a troublesome tachycardia

The Case.

An 11 year old boy is bought to ED by his mother on a busy weekday evening. Mum reports that he has been ‘a little bit off’ over the past 24 hours, in particular he’s not keeping down his food or fluids. She is also worried about his colour, stating ‘he looks a little pale and sweaty’.

You find him a little wheezy on auscultation, with room air saturations of 93%. Of concern is his pulse rate of greater than 150 per minute.

This is his ECG…

What’s your interpretation ?
What would you do next ??

For extra info, here’s his CXR.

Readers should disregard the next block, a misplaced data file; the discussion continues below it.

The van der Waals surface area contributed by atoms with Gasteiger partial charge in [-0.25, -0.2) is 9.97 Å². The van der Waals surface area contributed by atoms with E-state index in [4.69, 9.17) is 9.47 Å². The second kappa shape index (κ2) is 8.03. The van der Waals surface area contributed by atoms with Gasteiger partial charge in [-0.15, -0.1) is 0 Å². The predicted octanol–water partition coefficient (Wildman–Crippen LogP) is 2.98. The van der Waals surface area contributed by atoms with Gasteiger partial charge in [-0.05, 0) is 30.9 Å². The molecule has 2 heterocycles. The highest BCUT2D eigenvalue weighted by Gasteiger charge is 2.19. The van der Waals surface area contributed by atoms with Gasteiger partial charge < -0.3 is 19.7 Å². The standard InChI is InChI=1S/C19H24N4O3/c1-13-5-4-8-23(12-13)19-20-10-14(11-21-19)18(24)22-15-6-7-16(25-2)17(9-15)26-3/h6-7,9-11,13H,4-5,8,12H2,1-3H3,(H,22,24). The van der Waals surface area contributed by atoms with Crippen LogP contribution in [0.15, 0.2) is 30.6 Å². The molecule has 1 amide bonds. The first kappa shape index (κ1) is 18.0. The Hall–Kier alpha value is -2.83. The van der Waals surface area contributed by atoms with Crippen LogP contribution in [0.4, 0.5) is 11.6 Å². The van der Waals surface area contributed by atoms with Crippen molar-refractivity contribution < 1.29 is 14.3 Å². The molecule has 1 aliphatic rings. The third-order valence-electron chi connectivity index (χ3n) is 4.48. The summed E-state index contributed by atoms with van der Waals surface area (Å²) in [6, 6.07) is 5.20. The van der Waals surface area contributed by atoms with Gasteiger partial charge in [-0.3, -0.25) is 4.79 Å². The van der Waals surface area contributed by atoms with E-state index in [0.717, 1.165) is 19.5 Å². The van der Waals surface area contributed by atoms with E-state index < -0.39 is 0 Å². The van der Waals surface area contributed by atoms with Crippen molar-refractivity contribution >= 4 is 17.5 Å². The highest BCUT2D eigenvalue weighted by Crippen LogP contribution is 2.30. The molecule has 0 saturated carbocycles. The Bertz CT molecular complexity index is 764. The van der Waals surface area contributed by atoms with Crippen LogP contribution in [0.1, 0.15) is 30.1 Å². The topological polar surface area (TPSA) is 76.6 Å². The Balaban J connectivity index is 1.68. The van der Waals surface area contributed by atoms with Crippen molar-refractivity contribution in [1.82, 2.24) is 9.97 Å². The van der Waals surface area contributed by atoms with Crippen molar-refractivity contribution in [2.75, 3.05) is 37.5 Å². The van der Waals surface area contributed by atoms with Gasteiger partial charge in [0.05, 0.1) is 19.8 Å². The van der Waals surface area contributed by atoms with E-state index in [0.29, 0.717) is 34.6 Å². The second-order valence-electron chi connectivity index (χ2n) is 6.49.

My Interpretation:

Rate: 166 / min.
Rhythm: Sinus (p waves present)
* Abnormal P-wave axis (negative in II, III, aVF + positive aVR & V1) ?retrograde P-waves
* QRS Axis – normal.
PR short ~80msec. Narrow complex QRS ~80-90msec. QTc ~ 440msec
LVH by voltage.
?delta waves (I, II, aVL)


? Sinus tachycardia (with ectopic atrial pacemaker)
? Junctional tachycardia with retrograde atrial activation
?? Re-entry pathology (short PR)

The progress & referral…

  • ECG faxed to tertiary paediatric cardiology service… No immediate diagnosis.
  • Patient has ongoing diaphoresis, increasing breathlessness and progressive hypotension.
  • Transfer to tertiary PICU
    • Cardiogenic shock (LVEF 26%)
    • Chemical & electrical cardioversion unsuccessful
    • Placed on ECMO….

Whilst the team considers further options including LVAD & transplant, another Cardiologist reviews the initial (above ECG) and makes the following diagnosis….